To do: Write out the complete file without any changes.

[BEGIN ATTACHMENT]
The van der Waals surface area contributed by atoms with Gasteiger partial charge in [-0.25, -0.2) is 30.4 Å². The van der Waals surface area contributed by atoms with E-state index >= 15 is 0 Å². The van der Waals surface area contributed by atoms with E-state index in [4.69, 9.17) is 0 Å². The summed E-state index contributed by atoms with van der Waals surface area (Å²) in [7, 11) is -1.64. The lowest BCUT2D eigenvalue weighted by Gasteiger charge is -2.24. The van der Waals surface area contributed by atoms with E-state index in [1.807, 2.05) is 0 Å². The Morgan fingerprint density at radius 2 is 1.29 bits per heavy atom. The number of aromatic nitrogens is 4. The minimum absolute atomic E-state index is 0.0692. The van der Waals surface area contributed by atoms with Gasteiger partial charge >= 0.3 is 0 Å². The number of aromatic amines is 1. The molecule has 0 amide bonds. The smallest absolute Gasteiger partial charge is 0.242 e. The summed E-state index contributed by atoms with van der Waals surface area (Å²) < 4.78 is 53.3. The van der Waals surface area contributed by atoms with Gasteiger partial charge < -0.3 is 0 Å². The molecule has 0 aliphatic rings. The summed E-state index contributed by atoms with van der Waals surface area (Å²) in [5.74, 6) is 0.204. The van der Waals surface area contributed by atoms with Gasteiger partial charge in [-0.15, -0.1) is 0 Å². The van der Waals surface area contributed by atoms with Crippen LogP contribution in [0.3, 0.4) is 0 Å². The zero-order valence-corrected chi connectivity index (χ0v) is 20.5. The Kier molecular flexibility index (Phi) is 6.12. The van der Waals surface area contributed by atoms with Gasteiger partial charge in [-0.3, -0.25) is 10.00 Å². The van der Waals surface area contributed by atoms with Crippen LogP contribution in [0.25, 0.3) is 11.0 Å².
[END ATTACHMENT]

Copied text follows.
The van der Waals surface area contributed by atoms with Gasteiger partial charge in [-0.25, -0.2) is 30.4 Å². The van der Waals surface area contributed by atoms with E-state index >= 15 is 0 Å². The van der Waals surface area contributed by atoms with E-state index in [4.69, 9.17) is 0 Å². The summed E-state index contributed by atoms with van der Waals surface area (Å²) in [7, 11) is -1.64. The lowest BCUT2D eigenvalue weighted by Gasteiger charge is -2.24. The van der Waals surface area contributed by atoms with E-state index in [1.807, 2.05) is 0 Å². The Morgan fingerprint density at radius 2 is 1.29 bits per heavy atom. The number of aromatic nitrogens is 4. The minimum absolute atomic E-state index is 0.0692. The van der Waals surface area contributed by atoms with Gasteiger partial charge >= 0.3 is 0 Å². The number of aromatic amines is 1. The molecule has 0 amide bonds. The smallest absolute Gasteiger partial charge is 0.242 e. The summed E-state index contributed by atoms with van der Waals surface area (Å²) < 4.78 is 53.3. The van der Waals surface area contributed by atoms with Gasteiger partial charge < -0.3 is 0 Å². The molecule has 0 aliphatic rings. The summed E-state index contributed by atoms with van der Waals surface area (Å²) in [5.74, 6) is 0.204. The van der Waals surface area contributed by atoms with Gasteiger partial charge in [-0.15, -0.1) is 0 Å². The van der Waals surface area contributed by atoms with Crippen LogP contribution in [0.3, 0.4) is 0 Å². The zero-order valence-corrected chi connectivity index (χ0v) is 20.5. The Kier molecular flexibility index (Phi) is 6.12. The van der Waals surface area contributed by atoms with Gasteiger partial charge in [-0.3, -0.25) is 10.00 Å². The van der Waals surface area contributed by atoms with Crippen LogP contribution in [0.25, 0.3) is 11.0 Å².